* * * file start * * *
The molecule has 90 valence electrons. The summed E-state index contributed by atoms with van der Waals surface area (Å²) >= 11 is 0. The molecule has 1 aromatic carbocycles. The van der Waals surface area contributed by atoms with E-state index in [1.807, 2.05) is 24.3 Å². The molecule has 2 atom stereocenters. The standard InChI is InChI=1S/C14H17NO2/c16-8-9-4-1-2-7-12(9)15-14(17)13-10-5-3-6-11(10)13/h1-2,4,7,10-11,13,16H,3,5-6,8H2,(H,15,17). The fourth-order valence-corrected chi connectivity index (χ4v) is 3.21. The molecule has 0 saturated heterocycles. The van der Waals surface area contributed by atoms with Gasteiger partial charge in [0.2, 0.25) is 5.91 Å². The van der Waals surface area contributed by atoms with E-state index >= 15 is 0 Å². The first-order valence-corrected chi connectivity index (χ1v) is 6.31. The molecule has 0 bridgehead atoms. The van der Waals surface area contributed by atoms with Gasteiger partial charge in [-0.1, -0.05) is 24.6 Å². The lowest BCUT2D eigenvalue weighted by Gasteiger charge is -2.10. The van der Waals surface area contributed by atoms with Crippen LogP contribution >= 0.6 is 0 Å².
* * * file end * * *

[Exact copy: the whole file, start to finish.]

The molecule has 90 valence electrons. The summed E-state index contributed by atoms with van der Waals surface area (Å²) >= 11 is 0. The molecule has 1 aromatic carbocycles. The van der Waals surface area contributed by atoms with E-state index in [1.807, 2.05) is 24.3 Å². The molecule has 2 atom stereocenters. The standard InChI is InChI=1S/C14H17NO2/c16-8-9-4-1-2-7-12(9)15-14(17)13-10-5-3-6-11(10)13/h1-2,4,7,10-11,13,16H,3,5-6,8H2,(H,15,17). The fourth-order valence-corrected chi connectivity index (χ4v) is 3.21. The molecule has 0 saturated heterocycles. The van der Waals surface area contributed by atoms with Gasteiger partial charge in [0.2, 0.25) is 5.91 Å². The van der Waals surface area contributed by atoms with E-state index >= 15 is 0 Å². The first-order valence-corrected chi connectivity index (χ1v) is 6.31. The molecule has 0 bridgehead atoms. The van der Waals surface area contributed by atoms with Gasteiger partial charge in [-0.1, -0.05) is 24.6 Å². The lowest BCUT2D eigenvalue weighted by Gasteiger charge is -2.10. The van der Waals surface area contributed by atoms with Crippen LogP contribution >= 0.6 is 0 Å².